Tuesday, July 31, 2018

July 2018 in Books

A really long list this month, mostly because we were on vacation which means a lot of extra reading time for me.  A couple of duds, but some really great reads too.  Here's the recap:

A Constellation of Vital Phenomena - Anthony Marra - fiction - four stars - An eye opening book about Chechnya in 2004 and the first Chechen war It starts with the abduction of a young girl's father. His friend takes the girl to a hospital to stay with a doctor he has heard of only tangentially. The doctor isn't particularly welcoming, but accepts the girl if he will help in the hospital. The book weaves together the past stories of each of the characters and how they came to be in this place at this time, and the many ways in which they are connected. I also really liked how the author tied in tidbits about the future. He might mention a passing character who in 10 years would be living in Romania as a nurse helping immigrant children - not an actual quote from the book, but just an example. It was neat to see that this person or that person survive and thrive, or don't as the case may be.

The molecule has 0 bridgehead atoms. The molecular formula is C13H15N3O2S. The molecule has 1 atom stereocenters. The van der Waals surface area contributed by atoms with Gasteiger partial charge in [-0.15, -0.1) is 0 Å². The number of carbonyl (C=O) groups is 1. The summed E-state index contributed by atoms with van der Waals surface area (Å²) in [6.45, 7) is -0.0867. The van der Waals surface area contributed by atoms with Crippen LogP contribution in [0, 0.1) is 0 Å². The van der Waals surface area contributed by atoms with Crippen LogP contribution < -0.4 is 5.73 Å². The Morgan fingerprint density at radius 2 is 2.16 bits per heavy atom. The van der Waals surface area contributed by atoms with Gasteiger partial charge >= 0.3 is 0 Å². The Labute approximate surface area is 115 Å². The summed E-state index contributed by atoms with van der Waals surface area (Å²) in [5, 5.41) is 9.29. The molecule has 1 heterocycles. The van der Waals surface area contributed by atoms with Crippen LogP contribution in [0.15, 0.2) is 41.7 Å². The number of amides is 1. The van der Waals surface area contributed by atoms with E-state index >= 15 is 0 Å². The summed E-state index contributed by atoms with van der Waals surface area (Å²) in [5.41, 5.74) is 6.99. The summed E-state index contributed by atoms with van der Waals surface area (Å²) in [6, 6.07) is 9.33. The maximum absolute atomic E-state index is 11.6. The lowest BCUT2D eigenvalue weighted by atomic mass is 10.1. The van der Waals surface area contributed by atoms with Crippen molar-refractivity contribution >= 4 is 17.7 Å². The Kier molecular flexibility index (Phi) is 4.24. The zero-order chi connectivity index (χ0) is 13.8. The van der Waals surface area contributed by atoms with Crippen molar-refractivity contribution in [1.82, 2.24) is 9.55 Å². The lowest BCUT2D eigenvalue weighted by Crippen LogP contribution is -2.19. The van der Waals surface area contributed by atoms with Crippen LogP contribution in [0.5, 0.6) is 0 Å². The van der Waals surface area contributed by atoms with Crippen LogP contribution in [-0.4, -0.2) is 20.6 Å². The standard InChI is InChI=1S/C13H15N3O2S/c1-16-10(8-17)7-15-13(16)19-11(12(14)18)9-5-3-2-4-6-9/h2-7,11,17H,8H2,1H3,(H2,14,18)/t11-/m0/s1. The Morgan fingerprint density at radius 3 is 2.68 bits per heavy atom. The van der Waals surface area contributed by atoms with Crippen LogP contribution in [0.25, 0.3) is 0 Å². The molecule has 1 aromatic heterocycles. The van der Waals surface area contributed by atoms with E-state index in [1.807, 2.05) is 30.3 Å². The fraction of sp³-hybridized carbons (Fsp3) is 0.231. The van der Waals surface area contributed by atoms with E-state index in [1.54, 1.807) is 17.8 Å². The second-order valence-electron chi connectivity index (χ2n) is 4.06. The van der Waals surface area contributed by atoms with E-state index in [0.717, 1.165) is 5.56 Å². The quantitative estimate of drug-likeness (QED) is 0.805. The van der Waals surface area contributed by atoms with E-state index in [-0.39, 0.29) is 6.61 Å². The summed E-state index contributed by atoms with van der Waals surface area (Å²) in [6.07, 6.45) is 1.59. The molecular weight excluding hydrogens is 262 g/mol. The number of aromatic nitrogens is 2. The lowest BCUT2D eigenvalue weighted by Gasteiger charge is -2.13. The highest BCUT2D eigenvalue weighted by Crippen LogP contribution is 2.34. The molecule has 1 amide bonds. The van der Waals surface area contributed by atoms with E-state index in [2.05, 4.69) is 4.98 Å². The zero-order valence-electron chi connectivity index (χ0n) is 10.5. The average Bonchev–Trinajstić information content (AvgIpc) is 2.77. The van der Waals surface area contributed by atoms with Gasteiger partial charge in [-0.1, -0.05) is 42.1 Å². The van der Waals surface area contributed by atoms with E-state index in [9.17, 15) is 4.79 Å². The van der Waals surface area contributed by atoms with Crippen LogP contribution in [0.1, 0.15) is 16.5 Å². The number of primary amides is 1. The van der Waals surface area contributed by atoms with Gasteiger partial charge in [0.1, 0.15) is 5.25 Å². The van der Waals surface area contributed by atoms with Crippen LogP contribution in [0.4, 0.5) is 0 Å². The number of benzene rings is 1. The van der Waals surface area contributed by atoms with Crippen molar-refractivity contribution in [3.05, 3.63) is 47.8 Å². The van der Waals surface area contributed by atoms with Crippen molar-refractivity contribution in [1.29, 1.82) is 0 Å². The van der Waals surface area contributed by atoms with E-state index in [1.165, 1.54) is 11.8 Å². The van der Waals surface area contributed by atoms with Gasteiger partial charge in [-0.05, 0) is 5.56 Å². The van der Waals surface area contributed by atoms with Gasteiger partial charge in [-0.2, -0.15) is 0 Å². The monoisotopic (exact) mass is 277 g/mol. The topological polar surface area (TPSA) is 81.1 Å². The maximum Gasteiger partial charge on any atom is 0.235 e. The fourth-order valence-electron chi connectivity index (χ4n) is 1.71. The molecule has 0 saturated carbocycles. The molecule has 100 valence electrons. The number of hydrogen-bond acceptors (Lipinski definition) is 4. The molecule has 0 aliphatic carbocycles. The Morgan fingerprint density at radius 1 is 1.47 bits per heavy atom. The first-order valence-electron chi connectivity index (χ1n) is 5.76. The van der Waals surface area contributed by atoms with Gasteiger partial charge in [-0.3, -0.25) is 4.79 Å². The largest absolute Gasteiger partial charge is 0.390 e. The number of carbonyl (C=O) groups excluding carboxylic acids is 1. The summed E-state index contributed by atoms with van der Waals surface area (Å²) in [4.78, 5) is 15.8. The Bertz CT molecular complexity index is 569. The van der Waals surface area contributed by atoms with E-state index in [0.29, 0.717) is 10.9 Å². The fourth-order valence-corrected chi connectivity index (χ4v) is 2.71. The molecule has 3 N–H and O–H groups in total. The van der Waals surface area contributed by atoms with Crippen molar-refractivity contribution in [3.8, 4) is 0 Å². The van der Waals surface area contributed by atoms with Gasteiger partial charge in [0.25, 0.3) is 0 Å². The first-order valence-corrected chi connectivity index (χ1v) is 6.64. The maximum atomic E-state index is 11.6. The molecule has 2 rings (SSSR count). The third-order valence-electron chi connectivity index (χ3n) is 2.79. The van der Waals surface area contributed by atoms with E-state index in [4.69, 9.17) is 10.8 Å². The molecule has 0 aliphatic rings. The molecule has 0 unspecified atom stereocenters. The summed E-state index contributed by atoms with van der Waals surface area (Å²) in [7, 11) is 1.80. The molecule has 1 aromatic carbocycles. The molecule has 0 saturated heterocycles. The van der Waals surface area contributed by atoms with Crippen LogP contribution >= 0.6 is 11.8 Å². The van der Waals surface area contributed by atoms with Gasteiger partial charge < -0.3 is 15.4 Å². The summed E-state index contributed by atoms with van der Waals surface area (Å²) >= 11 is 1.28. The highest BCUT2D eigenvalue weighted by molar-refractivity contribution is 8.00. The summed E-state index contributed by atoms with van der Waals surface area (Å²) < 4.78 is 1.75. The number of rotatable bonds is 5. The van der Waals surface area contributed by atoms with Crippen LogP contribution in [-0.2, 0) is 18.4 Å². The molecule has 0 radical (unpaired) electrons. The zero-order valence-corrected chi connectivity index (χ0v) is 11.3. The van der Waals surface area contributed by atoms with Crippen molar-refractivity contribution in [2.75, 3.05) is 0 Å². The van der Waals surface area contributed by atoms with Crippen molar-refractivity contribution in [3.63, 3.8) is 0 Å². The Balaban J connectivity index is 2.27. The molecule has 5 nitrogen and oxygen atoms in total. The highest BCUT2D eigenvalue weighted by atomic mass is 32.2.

River, Cross My Heart - Breena Clarke - historical fiction - three stars - I picked this one up at a Free Little Library. It looked interesting, and it takes place in the DC area which is always fun as I like to hear about places familiar to me in fiction. The books starts with the tragic drowning death of Johnnie Mae's (10) sister Clara (5) while she was supposed to be watching her. This just fell flat for me. I kept waiting for something to happen, but really the drowning death was it. I feel like it was all character development and in the end nothing really happened. It was kind of a random series of occurrences with nothing really to tie it together. The characters were interesting enough, but at the end of the day you still need a story This one I would skip if given the chance for a do-over.